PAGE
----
I was in the middle of writing a post about tomatoes, gardening and pruning {I bet you have an idea of where I was going with this} but then I ran across this article “Young Americans Losing Faith?  New Poll Shows 31 Percent Of Adults Under 30 Doubt God Exists”  This doesn’t surprise me.  Does it surprise you?

To put this another way, 1 in 3 Americans under 30 have doubt about the existence of God.  I would bet the Canadian number is higher if only because we might be slightly less afraid to admit it and we’re a more secular culture in general.

To me this means as a church we are dealing in an increasingly secular world.  A world that isn’t afraid to express doubt and acknowledge the possibility that God may not exist.  It means we are living in a world that is different from one we have in our church memory banks.

We have to change.

We have ignored this doubt.  We push doubt away and pretend it doesn’t exist.  It does.  It has to.  If we’ve never wrestled with our faith or really struggled with God, how can we mature and grow as Christians.  We need to allow doubt to be part of the conversation.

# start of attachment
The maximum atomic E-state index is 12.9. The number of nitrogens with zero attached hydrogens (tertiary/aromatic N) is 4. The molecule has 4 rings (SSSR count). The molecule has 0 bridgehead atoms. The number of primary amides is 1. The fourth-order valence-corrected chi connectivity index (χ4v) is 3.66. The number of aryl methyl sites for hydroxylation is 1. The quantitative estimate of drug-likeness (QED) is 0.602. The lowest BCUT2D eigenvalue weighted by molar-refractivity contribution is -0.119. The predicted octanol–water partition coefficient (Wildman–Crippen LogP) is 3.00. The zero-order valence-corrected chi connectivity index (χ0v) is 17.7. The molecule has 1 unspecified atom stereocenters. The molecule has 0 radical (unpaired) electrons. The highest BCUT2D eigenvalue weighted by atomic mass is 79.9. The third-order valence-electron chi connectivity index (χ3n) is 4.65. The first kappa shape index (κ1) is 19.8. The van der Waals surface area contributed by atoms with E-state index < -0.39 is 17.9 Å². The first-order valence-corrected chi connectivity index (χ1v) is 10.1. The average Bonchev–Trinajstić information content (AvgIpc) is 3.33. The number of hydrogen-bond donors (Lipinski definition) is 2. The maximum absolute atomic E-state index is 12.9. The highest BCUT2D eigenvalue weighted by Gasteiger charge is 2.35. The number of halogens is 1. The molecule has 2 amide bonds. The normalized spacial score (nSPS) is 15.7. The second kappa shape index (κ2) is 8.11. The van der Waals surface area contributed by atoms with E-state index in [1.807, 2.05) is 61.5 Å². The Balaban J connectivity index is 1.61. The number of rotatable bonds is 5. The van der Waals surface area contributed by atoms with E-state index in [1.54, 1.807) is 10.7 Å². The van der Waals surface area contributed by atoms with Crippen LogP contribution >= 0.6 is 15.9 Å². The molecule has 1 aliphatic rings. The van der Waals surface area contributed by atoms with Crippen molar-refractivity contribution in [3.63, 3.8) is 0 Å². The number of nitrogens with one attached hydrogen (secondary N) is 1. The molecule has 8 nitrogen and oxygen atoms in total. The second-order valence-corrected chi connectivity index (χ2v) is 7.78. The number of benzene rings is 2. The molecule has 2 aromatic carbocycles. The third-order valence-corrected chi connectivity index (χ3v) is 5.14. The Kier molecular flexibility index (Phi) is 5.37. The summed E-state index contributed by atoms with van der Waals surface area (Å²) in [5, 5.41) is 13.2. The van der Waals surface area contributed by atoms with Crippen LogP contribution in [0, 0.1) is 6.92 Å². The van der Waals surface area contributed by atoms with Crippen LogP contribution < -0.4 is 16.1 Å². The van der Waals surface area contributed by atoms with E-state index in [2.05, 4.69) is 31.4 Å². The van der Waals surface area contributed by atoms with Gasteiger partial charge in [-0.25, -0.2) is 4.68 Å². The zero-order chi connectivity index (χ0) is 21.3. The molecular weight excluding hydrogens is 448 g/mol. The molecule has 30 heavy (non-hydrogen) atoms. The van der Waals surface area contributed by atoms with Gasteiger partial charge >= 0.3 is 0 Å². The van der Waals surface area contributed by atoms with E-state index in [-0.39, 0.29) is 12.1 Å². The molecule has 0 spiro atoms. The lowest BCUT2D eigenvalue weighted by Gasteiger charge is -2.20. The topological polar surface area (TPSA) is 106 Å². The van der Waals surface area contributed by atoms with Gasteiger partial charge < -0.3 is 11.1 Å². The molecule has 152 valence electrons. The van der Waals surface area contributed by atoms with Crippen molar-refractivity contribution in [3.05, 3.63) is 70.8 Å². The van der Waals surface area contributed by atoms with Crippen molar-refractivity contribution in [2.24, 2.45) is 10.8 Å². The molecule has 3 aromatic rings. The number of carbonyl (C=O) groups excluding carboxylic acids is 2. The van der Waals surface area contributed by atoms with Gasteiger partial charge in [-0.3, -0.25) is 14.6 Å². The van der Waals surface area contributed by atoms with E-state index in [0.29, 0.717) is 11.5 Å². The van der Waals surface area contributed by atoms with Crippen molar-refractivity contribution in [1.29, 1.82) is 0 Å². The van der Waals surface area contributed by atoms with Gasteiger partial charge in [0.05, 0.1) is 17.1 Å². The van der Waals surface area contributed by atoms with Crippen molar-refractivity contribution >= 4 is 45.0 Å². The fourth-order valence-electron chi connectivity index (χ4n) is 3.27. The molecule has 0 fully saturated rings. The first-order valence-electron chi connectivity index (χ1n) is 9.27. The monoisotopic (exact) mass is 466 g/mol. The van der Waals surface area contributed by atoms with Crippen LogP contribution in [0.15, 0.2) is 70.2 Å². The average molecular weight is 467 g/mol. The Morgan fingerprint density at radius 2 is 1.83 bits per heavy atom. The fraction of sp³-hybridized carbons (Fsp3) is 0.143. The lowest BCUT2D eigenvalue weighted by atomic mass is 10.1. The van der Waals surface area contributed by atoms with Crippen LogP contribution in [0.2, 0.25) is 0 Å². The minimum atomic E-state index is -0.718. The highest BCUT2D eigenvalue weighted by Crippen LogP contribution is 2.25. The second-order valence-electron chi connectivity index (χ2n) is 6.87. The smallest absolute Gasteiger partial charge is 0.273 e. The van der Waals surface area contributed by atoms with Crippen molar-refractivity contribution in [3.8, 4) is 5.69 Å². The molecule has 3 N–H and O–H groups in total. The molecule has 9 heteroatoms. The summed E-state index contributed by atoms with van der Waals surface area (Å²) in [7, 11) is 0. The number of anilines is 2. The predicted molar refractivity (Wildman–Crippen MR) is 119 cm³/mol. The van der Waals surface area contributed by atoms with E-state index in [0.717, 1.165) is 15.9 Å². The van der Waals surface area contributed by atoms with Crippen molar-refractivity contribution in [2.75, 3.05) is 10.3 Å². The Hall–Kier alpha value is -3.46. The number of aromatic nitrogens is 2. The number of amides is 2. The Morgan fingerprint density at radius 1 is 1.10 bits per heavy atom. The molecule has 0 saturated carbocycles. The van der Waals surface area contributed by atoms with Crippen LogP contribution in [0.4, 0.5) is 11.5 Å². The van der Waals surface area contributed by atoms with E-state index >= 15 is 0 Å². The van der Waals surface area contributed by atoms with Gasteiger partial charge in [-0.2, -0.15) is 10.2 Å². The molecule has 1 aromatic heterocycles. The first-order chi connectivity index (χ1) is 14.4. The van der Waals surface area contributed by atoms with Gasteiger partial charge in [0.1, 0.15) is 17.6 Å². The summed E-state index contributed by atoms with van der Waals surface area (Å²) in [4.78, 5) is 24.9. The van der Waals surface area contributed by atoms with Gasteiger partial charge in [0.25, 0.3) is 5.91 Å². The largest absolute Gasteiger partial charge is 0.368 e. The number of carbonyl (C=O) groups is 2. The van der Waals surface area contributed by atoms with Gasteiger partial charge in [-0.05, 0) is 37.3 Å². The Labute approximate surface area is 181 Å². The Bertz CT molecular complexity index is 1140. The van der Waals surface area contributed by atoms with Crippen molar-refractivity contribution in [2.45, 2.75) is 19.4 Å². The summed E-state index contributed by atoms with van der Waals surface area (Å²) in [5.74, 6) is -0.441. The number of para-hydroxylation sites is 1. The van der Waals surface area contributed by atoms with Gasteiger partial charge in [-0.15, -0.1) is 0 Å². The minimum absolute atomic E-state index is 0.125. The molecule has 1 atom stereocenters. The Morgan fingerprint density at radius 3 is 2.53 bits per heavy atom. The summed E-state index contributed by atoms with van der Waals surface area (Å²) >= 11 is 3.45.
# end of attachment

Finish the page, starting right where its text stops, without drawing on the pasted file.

Things are not as they were 50 years ago.  People today see churches as places that are great for weddings and hold a great deal of nostalgia but are not relevant as a faith option.  Instead of coming to church people are turning to the internet, friends and celebrities for ideas on faith and God.  We’ve lost our influence.  We are no longer part of their conversation.

This loss of influence has frightened us.  Fear is not the answer, faith is.  In the Bible God constantly says ‘Be not afraid’ and yet we find ourselves living daily in fear.  We hide from the outside world and wonder what comes next.   The problem with this way of living is that we will never know what happens next if we do not do something to make the next thing happen.   We cannot show others light if we are hiding it from them.

Jesus called us to be the salt of the earth, the light of the world.

This is a heavy calling.  We are to live in the world and shine our light.  We are to add flavor and substance to our communities.  We aren’t doing this.  Our lights grow dim and our salt is losing it’s flavor.  In focusing on ‘not’ dying we’re not living.  In our struggle to stay alive we’ve forgotten our purpose and mission.